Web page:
Trump Is OK With Immigrants (Just Not Immigrants of Color)

White people and their descendants aren't asked where they're from.

Donald Trump signs Executive Order 13767, directing a wall to be built along the border between the US and Mexico.

Trump declared that a wall would be built on the border between the US and Mexico. His campaign rhetoric was relentlessly anti-immigrant, beginning with his famously false claim that Mexicans are rapists and criminals. As president, all of his immigration policy has been pointed at our southern border as all of Trump’s supporters fervently defend and believe in barring “illegal aliens” from coming into America. But building a wall, besides being far from feasible and entirely unnecessary, won’t stop unauthorized immigration. In fact, 40% of unauthorized immigration to America happens in the air. Even for those arriving here via legal visas, many people simply don’t leave when they expire. So why so much focus on our southern border? Because anti-immigration rhetoric and policy has everything to do with the country from which a person is immigrating. This much we know.

But here are some statistics you may not know. In 2014, the Center for Migration Studies (CMS) found that 42% of unauthorized immigration consisted of visa overstays. CMS also found that every year since 2007, there were half a million more overstays than illegal entries. You can’t build a wall in the air, but why are there few policies proposed to monitor it? Because of where the overstays are from: Canada, Germany, Italy and the UK make up four of those top six countries. This we know: It’s racism, it’s deep-rooted prejudices, that factor in who Americans view as deserving of asylum and life within its borders.

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In a speech in Boston in 1869, Frederick Douglass spoke against policies barring Chinese immigrants from entering America. He declared that there are “such things in the world as human rights“; that they “rest upon conventional foundation, but are external, universal, and indestructible.” One of them, he declared, is “the right of locomotion; the right of migration; the right which belongs to no particular race, but belongs alike to all and to all alike“:

…It is this great right that I assert for the Chinese and Japanese, and for all other varieties of men equally with yourselves, now and forever. I know of no rights of race superior to the rights of humanity, and when there is a supposed conflict between human and national rights, it is safe to go to the side of humanity.

He added:

The apprehension that we shall be swamped or swallowed up by Mongolian civilization; that the Caucasian race may not be able to hold their own against that vast incoming population, does not seem entitled to much respect. Though they come as the waves come, we shall be stronger if we receive them as friends and give them a reason for loving our country and our institutions. They will find here a deeply rooted, indigenous, growing civilization, augmented by an ever-increasing stream of immigration from Europe; and possession is nine points of the law in this case, as well as in others. They will come as strangers, we are at home. They will come to us, not we to them. They will come in their weakness, we shall meet them in our strength. They will come as individuals, we will meet them in multitudes, and with all the advantages of organization…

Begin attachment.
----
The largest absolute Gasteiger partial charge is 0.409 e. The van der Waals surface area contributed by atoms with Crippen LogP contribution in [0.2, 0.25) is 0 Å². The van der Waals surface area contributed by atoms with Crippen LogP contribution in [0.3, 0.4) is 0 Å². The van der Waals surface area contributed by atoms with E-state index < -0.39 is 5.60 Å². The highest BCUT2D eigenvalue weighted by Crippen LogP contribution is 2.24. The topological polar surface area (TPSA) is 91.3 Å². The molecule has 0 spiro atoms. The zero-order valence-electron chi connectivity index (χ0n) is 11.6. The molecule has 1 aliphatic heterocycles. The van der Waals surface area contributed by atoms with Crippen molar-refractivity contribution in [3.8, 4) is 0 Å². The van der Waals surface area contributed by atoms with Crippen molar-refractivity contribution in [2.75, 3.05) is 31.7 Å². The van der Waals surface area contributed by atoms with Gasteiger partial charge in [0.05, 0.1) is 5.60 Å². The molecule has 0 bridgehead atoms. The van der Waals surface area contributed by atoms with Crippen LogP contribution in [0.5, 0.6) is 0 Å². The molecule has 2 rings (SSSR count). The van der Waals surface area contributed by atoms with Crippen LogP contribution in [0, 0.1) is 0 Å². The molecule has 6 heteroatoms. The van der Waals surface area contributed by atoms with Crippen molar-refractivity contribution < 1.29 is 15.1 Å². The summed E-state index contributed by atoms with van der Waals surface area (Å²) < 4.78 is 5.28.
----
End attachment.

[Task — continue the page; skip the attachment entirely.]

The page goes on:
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But America has never viewed immigrants from countries of color as it sees immigrants from predominantly white countries. It’s evident in the language we use, in the policies we have used to shape this nation since its inception, in the way America treated, and may still treat, families at our southern border.

Painting brown and Black immigrants as criminals allows us to justify inhumane actions against them. We use language to degrade them as illegal, as alien, as non-human, as a way to justify treating them as undeserving of human rights. This is how they can justify separating families. This is how we take babies from the arms of their mothers.

The question is how long racism will continue to govern American policies. Well before the election of Trump, America was still working to live up to its founding myths and historical promise. Now the gap is broader and deeper between the America it claims to be and the America that really is. We have so much work to do.

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America is not separate from the world. It is part of the world and has long played a unique role in creating immigrants and refugees, and then turning its back on those people when they seek help. This includes brown and Black people. So what, I have to ask, will finally stop America from viewing brown and Black immigrants as a problem, and the people themselves as criminals undeserving of opportunity, as less human than Caucasian immigrants? Black and brown people and their descendants, even those who settled here generations and generations ago, are still asked where they’re from, as if to doubt their roots, their right to be here. White people and their descendants aren’t asked where they’re from. Their right to be here is presumed. No one doubts their roots.

I don’t know whether America will ever live up to its founding myths: the land of the free; the home of the brave; a place of equality. I do know this; we have a chance to begin closing that gap by repairing a fraction of the damage done. Trump and America has a duty to humanity, and bringing equality to America’s immigration policy is a place to start restoring what is broken. Our policies should reflect the humanity that exists in this world, and not uphold the racist policies under which this country was founded. It’s past time for America to live up to its name.